The next steps come down to personal preference: you could simply apply another coat of clear acrylic gesso for a natural linen look; or, for a modern white canvas, you can apply layers of white acrylic gesso.
For oil-primed linen I recommend starting with layers of white acrylic gesso before adding a final layer of oil primer: it is much faster to do it this way and you will also reduce your exposure to petroleum distillates.
The first layer of gesso always looks a little patchy.
The layers of white acrylic gesso should be applied thinly. As a rule of thumb, I dilute the gesso to about the same consistency as house paint.
Make sure that the gesso is worked into the surface of the canvas so that the holes are filled. The most efficient way to apply it is with a 4" roller—it is much faster, and you will get a more even coat than you do with a brush.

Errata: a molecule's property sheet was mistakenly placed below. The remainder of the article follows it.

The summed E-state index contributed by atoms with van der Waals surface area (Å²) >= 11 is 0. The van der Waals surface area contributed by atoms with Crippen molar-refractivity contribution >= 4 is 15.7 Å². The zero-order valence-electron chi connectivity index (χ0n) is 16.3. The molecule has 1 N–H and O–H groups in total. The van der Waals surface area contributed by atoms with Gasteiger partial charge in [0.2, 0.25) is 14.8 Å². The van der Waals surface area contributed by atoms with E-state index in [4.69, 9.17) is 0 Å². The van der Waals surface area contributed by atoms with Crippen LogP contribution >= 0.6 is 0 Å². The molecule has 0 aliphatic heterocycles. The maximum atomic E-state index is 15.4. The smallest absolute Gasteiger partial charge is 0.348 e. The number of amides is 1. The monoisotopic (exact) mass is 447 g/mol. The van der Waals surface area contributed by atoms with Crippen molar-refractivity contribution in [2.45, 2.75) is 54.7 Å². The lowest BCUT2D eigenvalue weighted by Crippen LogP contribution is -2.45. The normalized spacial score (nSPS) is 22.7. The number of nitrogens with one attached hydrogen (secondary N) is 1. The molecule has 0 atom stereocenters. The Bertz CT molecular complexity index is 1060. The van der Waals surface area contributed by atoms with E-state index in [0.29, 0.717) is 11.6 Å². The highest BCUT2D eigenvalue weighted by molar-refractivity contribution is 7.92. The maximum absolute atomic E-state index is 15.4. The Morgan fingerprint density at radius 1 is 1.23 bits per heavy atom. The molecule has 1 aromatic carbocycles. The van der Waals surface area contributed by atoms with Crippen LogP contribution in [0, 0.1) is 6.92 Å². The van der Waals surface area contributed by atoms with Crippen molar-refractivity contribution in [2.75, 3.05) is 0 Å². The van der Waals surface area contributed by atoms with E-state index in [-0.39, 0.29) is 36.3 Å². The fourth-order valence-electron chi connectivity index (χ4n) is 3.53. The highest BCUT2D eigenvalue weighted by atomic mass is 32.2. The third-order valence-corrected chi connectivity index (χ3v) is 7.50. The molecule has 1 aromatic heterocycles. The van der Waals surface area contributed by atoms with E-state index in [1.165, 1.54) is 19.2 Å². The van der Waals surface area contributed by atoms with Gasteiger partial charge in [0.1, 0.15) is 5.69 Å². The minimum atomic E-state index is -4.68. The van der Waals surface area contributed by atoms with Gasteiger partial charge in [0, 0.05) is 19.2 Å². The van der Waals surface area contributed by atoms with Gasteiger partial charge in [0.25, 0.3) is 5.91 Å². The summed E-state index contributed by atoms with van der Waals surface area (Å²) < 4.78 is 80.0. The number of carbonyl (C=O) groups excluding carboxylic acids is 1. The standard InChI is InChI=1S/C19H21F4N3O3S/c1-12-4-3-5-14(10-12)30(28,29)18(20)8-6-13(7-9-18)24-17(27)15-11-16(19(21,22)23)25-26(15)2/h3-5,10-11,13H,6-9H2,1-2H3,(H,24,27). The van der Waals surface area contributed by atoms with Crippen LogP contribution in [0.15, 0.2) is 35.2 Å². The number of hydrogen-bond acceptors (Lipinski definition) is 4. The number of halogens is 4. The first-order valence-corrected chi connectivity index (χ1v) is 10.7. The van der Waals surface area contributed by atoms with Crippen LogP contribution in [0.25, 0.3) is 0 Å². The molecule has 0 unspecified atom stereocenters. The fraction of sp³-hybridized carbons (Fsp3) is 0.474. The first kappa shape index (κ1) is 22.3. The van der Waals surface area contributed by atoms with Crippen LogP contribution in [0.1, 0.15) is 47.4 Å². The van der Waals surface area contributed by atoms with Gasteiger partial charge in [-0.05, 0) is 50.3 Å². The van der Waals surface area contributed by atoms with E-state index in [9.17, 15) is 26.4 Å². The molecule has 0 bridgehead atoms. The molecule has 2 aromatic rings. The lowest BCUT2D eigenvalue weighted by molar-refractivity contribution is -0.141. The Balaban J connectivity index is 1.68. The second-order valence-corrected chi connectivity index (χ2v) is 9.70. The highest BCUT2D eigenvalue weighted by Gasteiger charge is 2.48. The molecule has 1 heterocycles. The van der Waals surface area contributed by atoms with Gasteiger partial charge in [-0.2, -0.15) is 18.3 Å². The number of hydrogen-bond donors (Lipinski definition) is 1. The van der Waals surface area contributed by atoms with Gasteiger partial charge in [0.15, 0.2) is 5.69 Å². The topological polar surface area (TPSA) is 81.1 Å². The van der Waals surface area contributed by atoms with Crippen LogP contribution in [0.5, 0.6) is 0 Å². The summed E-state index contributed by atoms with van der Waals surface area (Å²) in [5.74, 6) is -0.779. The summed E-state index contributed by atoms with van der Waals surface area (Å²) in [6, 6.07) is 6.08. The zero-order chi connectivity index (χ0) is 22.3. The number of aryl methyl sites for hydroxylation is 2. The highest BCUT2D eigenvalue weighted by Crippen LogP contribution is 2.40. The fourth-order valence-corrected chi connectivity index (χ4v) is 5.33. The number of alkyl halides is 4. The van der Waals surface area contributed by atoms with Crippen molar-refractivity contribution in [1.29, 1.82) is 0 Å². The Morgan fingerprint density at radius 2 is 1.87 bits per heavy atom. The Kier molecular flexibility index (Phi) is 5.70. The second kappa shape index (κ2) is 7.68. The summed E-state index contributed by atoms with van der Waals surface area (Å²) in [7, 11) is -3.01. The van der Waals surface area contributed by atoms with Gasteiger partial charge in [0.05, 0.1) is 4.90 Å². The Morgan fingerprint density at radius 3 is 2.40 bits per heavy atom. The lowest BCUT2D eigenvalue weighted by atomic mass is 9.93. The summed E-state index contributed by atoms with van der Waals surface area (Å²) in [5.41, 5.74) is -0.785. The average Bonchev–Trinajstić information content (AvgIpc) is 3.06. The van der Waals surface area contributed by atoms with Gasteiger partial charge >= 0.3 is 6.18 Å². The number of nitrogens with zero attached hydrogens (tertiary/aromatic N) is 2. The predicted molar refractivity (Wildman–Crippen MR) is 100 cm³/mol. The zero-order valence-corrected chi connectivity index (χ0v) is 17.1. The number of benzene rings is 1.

Allow the gesso to dry between coats then lightly sandpaper the canvas and brush off any dust before applying the next.
As you add more layers of primer the weave will become filled, and the canvas will get smoother. If you prefer to work on acrylic ground, then all you need to do is add more layers of gesso until you have a surface texture that appeals to you.
I prefer to paint on an oil-based ground, so I apply at least one final layer of oil-based primer over the top of the white gesso. I've found that a medium portrait texture linen is acceptable for painting with around four layers of primer (the clear sealer, two acrylic, one oil).
Fine grades of linen have less weave to fill in and require fewer layers of primer. Heavy grades of linen may take up to six.
I apply oil ground with a 1.5" bristle brush as oil-based primer is too thick to apply with the same large brush I use for acrylic gesso. You may find it difficult to work with at first, but it's all in the technique. This short video explains how to get good coverage with the primer.